DUP still opposed to Theresa May’s Brexit deal as it insists abstaining was ‘never an option’
The head of the Democratic Unionist Party (DUP) has repeated that her party will not support Theresa May's Brexit deal if it is put before parliament again and insisted that abstaining was "never an option".
Arlene Foster, who leads the Northern Irish party that props up the Prime Minister's minority government, confirmed the 10 members of her party would block May's deal again, citing concerns over the controversial Irish backstop, the policy designed to prevent a hard border in Northern Ireland by keeping the UK in a temporary customs union with the EU.
The DUP fears the backstop will threaten the constitutional integrity of the UK.
“You cannot abstain on the union [between the UK and Northern Ireland]. You just could not do that,” Foster told Irish state broadcaster RTE in an interview.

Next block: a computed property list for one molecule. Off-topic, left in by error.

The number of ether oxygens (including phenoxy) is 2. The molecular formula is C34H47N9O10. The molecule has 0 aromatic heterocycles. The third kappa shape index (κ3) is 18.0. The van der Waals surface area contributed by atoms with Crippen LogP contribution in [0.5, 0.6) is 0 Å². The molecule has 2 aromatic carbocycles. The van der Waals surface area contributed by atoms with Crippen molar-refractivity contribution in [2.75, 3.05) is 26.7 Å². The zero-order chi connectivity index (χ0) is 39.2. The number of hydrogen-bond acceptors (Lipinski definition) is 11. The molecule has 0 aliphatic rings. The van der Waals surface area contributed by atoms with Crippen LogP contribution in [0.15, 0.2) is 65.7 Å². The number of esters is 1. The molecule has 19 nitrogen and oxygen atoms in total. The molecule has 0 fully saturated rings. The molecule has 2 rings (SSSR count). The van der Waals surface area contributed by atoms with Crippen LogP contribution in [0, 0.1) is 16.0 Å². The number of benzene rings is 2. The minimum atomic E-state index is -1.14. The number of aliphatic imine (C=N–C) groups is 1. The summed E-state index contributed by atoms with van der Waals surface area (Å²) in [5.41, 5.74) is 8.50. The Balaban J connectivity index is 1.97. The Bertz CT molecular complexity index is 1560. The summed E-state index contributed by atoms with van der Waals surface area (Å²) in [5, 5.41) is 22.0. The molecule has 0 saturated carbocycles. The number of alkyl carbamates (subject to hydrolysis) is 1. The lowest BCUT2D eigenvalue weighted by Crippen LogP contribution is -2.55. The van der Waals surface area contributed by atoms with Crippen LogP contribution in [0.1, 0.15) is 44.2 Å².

“Abstention would be the worst of all worlds because you are not actually indicating where you stand on the most important issue of our times so that was never an option,” she said.
“We want to see Brexit delivered," she added. "But if it’s a Brexit that keeps the whole of the United Kingdom together, that is the most important thing,” she said.
Yesterday influential Brexiteer Jacob Rees-Mogg said he hoped the DUP would get behind May's deal. After originally opposing the deal, Rees-Mogg has now said he will back it.
In an article for the Daily Mail, he wrote: "I apologise for changing my mind. Theresa May's deal is a bad one, it does not deliver on the promises made in the Tory party manifesto and its negotiation was a failure of statesmanship.
"A £39bn bill for nothing, a minimum of 21 months of vassalage, the continued involvement of the European court and, worst of all, a backstop with no end date.
"Yet, I am now willing to support it if the Democratic Unionist Party does, and by doing so will be accused of infirmity of purpose by some and treachery by others.
"I have come to this view because the numbers in parliament make it clear that all the other potential outcomes are worse and an awkward reality needs to be faced."